Saturday, December 29, 2012

Eric The Dead


With this post, I do believe our retrospective on the Grim Reaper will finally reach, you'll excuse the expression, a dead end. Not that he doesn't cause more mischief down the road in other titles; it's just that it's becoming apparent to me with this latest appearance that Marvel is now beating a dead horse where the Reaper is concerned. I mean, what does it take to put this guy six feet under and keep him there? And how many wince-worthy "dead" references can I make at his expense?

So I come not to praise the Reaper, but to bury him. Or at least try to.

Once the Reaper perished after experiencing "life" as a zombie at the hands of his lover, Nekra, it seemed like there was no more to be gained by further reanimation of him. The Reaper had already come to terms with the twin existence of the Vision and his brother, Simon Williams; unfortunately, when Nekra raised him from the dead, all that he had learned and resolved had been wiped from his memory. At the end of that story, the Reaper--discovering his true state as a zombie--ended his living-dead existence by his own will, choosing the final death over being a walking corpse.

With this next story, Nekra is once again responsible for resurrecting Eric Williams, though with a couple of twists. First, he's completely free from being commanded by the Black Talon or any other such voodoo priest; but on the down side, Nekra's spell requires that he absorb a human life every 24 hours in order to remain among the living (if you can call it that).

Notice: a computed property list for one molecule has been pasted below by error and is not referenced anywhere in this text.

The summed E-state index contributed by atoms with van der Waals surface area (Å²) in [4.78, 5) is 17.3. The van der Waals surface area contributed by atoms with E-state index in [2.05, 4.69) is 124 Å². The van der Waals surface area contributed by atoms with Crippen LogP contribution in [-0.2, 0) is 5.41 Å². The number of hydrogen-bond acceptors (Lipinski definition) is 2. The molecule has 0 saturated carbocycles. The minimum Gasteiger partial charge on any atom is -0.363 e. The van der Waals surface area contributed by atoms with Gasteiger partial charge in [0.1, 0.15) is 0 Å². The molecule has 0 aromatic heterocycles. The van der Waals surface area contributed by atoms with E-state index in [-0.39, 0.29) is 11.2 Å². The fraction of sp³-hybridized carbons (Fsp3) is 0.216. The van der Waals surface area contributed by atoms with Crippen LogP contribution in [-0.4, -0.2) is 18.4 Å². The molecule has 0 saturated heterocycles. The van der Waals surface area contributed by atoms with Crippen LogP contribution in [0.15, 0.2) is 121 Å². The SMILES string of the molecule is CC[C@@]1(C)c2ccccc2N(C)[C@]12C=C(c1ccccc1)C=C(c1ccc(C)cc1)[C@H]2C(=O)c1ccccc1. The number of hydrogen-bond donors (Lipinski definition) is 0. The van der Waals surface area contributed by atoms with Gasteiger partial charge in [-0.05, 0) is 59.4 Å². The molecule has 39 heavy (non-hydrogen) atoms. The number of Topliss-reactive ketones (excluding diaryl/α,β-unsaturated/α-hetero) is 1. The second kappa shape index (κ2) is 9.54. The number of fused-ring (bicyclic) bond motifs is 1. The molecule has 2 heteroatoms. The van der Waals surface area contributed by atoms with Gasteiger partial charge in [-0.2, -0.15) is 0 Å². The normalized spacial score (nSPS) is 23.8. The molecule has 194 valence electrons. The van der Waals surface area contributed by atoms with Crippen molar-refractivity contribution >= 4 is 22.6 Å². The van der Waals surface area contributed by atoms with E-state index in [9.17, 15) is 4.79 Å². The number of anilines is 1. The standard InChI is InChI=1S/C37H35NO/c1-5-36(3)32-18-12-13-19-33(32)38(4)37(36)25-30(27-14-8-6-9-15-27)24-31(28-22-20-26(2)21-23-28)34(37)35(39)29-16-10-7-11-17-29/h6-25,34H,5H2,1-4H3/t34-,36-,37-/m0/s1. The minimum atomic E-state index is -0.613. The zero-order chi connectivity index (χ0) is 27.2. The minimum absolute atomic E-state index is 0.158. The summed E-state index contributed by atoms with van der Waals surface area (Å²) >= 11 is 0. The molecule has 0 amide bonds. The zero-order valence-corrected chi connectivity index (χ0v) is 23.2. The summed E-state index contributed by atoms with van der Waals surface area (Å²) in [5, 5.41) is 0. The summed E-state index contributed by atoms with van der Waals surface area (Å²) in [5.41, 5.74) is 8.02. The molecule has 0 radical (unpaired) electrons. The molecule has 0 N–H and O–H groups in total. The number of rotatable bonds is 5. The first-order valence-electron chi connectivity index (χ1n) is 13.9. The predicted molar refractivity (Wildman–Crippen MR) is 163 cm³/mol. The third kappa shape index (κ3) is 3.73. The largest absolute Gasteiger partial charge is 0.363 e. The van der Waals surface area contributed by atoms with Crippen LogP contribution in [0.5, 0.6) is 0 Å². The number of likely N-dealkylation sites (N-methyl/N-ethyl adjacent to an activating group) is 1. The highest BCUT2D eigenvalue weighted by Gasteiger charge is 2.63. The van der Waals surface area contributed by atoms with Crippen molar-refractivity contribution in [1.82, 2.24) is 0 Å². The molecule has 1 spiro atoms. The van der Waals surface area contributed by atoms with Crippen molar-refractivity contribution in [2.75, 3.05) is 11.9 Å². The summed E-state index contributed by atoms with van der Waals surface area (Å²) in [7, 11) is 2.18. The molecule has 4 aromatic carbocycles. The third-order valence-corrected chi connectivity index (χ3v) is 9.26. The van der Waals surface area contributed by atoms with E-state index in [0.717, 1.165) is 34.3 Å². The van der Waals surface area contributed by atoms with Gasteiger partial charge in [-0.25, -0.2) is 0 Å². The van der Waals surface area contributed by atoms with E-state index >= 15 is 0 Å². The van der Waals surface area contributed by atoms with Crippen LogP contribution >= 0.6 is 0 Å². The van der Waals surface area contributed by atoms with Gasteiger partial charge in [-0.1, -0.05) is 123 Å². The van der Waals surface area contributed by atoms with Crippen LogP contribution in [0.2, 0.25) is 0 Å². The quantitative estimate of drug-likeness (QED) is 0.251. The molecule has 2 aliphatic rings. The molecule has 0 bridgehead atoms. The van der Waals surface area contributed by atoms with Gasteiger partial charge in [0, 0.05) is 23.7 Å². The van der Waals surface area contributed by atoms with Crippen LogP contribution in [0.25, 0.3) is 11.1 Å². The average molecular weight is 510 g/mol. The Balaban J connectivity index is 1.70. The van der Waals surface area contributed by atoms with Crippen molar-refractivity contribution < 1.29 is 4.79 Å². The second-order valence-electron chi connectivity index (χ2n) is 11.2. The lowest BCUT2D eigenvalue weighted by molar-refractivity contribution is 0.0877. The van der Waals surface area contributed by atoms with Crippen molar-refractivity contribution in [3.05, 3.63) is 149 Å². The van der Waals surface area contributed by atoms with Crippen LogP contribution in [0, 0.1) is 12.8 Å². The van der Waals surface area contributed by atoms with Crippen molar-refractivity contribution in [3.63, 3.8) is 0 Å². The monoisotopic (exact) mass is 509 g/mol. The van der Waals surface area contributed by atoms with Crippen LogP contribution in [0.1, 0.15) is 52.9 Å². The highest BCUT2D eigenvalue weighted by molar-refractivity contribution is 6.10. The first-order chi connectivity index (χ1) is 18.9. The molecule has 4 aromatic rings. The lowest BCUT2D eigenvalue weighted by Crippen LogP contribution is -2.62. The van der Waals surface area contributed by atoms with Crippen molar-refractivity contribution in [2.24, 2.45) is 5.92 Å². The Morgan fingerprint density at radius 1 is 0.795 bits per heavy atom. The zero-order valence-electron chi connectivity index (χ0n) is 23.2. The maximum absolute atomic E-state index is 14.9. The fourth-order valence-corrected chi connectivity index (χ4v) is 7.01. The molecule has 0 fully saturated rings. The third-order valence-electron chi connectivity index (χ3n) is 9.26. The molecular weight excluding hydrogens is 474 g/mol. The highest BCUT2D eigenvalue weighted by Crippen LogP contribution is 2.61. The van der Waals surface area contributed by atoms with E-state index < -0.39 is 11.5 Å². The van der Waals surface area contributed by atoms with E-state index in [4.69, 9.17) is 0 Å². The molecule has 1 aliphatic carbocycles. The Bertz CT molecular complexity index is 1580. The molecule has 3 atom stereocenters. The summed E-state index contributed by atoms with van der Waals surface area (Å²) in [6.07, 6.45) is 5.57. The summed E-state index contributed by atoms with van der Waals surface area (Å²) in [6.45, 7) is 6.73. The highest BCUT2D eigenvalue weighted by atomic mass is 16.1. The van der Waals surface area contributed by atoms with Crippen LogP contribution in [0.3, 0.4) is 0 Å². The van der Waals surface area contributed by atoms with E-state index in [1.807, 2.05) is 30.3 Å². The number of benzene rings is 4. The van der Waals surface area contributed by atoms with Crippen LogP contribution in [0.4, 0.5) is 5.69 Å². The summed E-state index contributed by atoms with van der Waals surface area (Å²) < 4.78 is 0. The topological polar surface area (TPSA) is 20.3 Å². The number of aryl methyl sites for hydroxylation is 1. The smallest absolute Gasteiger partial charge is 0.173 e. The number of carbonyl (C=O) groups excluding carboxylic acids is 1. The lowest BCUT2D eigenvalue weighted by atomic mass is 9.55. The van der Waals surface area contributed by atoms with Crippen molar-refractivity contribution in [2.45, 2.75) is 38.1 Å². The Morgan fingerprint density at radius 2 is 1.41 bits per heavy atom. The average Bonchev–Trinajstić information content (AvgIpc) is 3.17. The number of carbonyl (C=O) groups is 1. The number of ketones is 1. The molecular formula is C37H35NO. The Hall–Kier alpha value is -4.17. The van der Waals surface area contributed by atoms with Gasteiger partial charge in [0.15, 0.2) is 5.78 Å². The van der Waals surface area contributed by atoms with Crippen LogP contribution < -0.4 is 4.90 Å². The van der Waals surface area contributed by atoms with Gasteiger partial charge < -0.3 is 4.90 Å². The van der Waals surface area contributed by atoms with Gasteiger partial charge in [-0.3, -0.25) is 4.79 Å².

But guess whose life he shockingly takes first?



Afterward, the Reaper begins a gruesome ritual of absorbing one life after another--eventually targeting Wonder Man, who finds that his brother has been reduced to mocking whatever familial feelings once existed between them. Yet the Reaper finds that his power has the opposite effect when coming into contact with the ionic form of his brother--whatever life energy he has absorbed is instead drained from him, leaving him in a weakened state and forced to retreat. When the two meet up again, they're unexpectedly joined by Nekra's brother, the Mandrill, who has tracked the Reaper and intends to exact revenge for his sister's murder. But the Mandrill doesn't possess Wonder Man's immunity to the Reaper's power, and subsequently falls to the Reaper's life-draining scythe: